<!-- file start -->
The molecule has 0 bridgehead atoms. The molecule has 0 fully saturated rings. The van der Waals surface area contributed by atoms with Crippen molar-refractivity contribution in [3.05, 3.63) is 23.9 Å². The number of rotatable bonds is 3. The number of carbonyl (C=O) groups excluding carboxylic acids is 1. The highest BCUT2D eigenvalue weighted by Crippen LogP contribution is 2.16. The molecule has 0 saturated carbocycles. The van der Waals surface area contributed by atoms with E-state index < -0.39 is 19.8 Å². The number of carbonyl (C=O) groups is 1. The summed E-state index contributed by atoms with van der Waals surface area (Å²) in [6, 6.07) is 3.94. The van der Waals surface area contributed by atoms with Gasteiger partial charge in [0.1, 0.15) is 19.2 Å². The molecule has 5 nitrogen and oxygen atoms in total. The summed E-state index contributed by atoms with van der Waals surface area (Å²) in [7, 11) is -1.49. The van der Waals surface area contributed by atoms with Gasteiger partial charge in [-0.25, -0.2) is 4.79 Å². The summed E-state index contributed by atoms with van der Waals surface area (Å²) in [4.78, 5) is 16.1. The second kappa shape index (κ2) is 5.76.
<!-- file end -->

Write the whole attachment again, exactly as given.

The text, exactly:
The molecule has 0 bridgehead atoms. The molecule has 0 fully saturated rings. The van der Waals surface area contributed by atoms with Crippen molar-refractivity contribution in [3.05, 3.63) is 23.9 Å². The number of rotatable bonds is 3. The number of carbonyl (C=O) groups excluding carboxylic acids is 1. The highest BCUT2D eigenvalue weighted by Crippen LogP contribution is 2.16. The molecule has 0 saturated carbocycles. The van der Waals surface area contributed by atoms with E-state index < -0.39 is 19.8 Å². The number of carbonyl (C=O) groups is 1. The summed E-state index contributed by atoms with van der Waals surface area (Å²) in [6, 6.07) is 3.94. The van der Waals surface area contributed by atoms with Gasteiger partial charge in [0.1, 0.15) is 19.2 Å². The molecule has 5 nitrogen and oxygen atoms in total. The summed E-state index contributed by atoms with van der Waals surface area (Å²) in [7, 11) is -1.49. The van der Waals surface area contributed by atoms with Gasteiger partial charge in [-0.25, -0.2) is 4.79 Å². The summed E-state index contributed by atoms with van der Waals surface area (Å²) in [4.78, 5) is 16.1. The second kappa shape index (κ2) is 5.76.